Spectacular mountains, unlimited water activity, a major Canadian historical site and one of the most unusual resorts in BC mark the 218km (135mile) drive from Revelstoke to Kamloops.
The Three Valley Lake Chateau, 34km west of Revelstoke, combines accommodations, hiking, helicopter rides, fine dining and a Heritage Ghost Town. This involves twenty-five restored and fully-furnished buildings that have been gathered from around BC and assembled near the site of the original town of Three Valley to recreate something of life in the 1800s. Exhibits include the Antique Car Museum, Monashee Mining exhibit & a huge Railway Roundhouse – home to steam engines, railway coaches and one of the largest covered turntables in North America.
Craigellachie, 32km from Three Valley Gap, is where Canada was united by rail when Lord Strathcona drove the last spike and marked the completion of the Canadian Pacific Railway on November 7, 1885. The site is marked by a historic obelisk with the names and details of the construction of the railway. Several historical photographs here remember the occassion and there are some good picnic spots along with a gift store selling souvenirs.
Malakwa, 6km from Craigellachie, offers the chance to take a short walk across the historic swinging foot bridge that spans the Eagle River. The bridge was built in 1915 by local farmers to connect their farms to the town and to the school on the other side. It was rebuilt by Dept. of
Highways in 1940.
The resort town of Sicamous sits along the shores of the Eagle River, Mara Lake, and Shuswap Lake, and is the houseboat capital of Canada. Hundreds of houseboats that hit the waters of Shuswap Lake each year and rentals are easily available. The village centre is compact and level for easy walking or cycling
A variety of restaurants are concentrated along the Trans-Canada, with local favourites, such as Moose Mulligans Marine Pub & Dining Room (1122 Riverside Ave) located in the village.
The Sicamous Visitor Centre (3-446 Main St.) will provide more information about things to do, accommodations, and dining out options. If you have golf clubs, try the Hyde Mountain Golf Course with it views of Mara Lake and the surrounding mountains.
The 31km drive to Salmon Arms from Sicamous along the Trans-Canada is essentially through forests along Shuswap Lake.
Just north of Salmon Arm, the town of Canoe has a pebbly-sand beach on Shuswap Lake with big shady trees, a roped off swimming area, beach volleyball courts, grassed area for picnics, boat launch washrooms and change facilities.
With a population of 16,300 Salmon Arm is one of the most charming communities in the Thompson-Okanagan region. Its topography consists of farmlands, forested highlands, mountains and Shuswap Lake – one of its primary attractions for tourists.
It has one of Canada’s most celebrated golf courses (Salmon Arm Golf Club), an equally spectacular layout in the Canoe Creek Golf Course, cross country ski trails, wetlands and organized bird watching, and one of BC’s most popular music festivals, the Salmon Arm Roots & Blues Festival.
There’s a compact, walkable downtown. An ivy-covered, brick building houses the Public Art Gallery and the Shuswap Lake waterfront development has a variety of condos, commercial space, and art gallery. Walk the wharf at the end of Marine Park Drive in mid-town for spectacular views of Shuswap lake. Stroll the boardwalk for a close look at wetland birds.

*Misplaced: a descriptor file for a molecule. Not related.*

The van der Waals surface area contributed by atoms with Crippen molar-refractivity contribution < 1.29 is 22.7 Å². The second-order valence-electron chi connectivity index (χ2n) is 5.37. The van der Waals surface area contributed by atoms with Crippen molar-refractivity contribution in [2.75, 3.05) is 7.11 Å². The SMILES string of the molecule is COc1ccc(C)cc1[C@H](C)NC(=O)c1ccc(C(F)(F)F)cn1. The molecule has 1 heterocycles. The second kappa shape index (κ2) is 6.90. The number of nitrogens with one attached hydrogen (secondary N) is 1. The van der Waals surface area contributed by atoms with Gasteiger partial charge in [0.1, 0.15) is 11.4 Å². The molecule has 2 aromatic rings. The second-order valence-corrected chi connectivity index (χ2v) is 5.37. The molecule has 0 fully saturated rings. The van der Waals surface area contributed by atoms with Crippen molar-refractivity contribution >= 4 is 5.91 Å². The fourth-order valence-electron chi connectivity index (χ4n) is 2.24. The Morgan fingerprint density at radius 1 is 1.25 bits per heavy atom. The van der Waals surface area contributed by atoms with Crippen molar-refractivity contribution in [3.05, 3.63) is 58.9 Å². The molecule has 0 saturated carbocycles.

Check with the Salmon Arm Visitor Centre (20 Hudson Ave NE, Suite 101) for information about accommodations and attractions and will provide maps and brochures. The centre is housed in a heritage building referred to as the Old Courthouse and has retained its heritage appearance. The facility has computer access, free wi-fi, and RV parking.
Driving west along Trans-Canada Hwy-1 takes you along Shuswap Lake and past the communities of Blind Bay, Sorrento, Shuswap Lakes Estates, and Chase, each with entrances to the
Stop off at Shuswap Lake Estates for a meal at its restaurant and play a round at its championship golf course – unique for the fact it has a grass runway for small aircraft between holes 14 and 15. A sign warns you to look both ways for landing aircraft before crossing.
Take the turnoff at the junction of Big and Little Shuswap Lakes, (Squilax-Turtle Valley Road over the bridge) to Quaaout Lodge and Talking Rock Golf Resort. Owned and operated by the Little Shuswap Lake Indian Band, it is one of the premier all-purpose waterfront resorts in BC with a superb golf course, on-water facilities and a variety of cultural activities.
Just beyond the resort lies the entrance to Roderick Haig-Brown Park, 7.6 km via Little Shuswap Lake Rd and Squilax-Anglemont Rd. The park is a fascinating place to visit at any time of year, but particularly in early October during the run of the Adams River sockeye salmon. Every 4th year is a dominant run, with millions of fish to be seen (2018 and 2022 will be dominant runs).
Further up Squilax-Anglemont Rd. is the 160 acre Celista Estate Winery, Canada’s most northerly winery. In recent years, it has won numerous awards for its products. The garden patio has tables and chairs to sample wines accompanied by fresh bread, gourmet cheeses, crackers, and Belgian chocolates.
The town of Chase (Pop: 2400) is at the western end of Little Shuswap Lake along the Trans-Canada and the last major stop before Kamloops. It’s named after an American from New York State who came to Canada during the 1858 gold rush and was the first non-native settler here. Hiking, cycling, whitewater rafting, snowmobiling, the sampling of First Nations culture, and bird watching are major activities. During the corn-growing season, several farms on the outskirts of town sell their fresh harvest at inexpensive prices.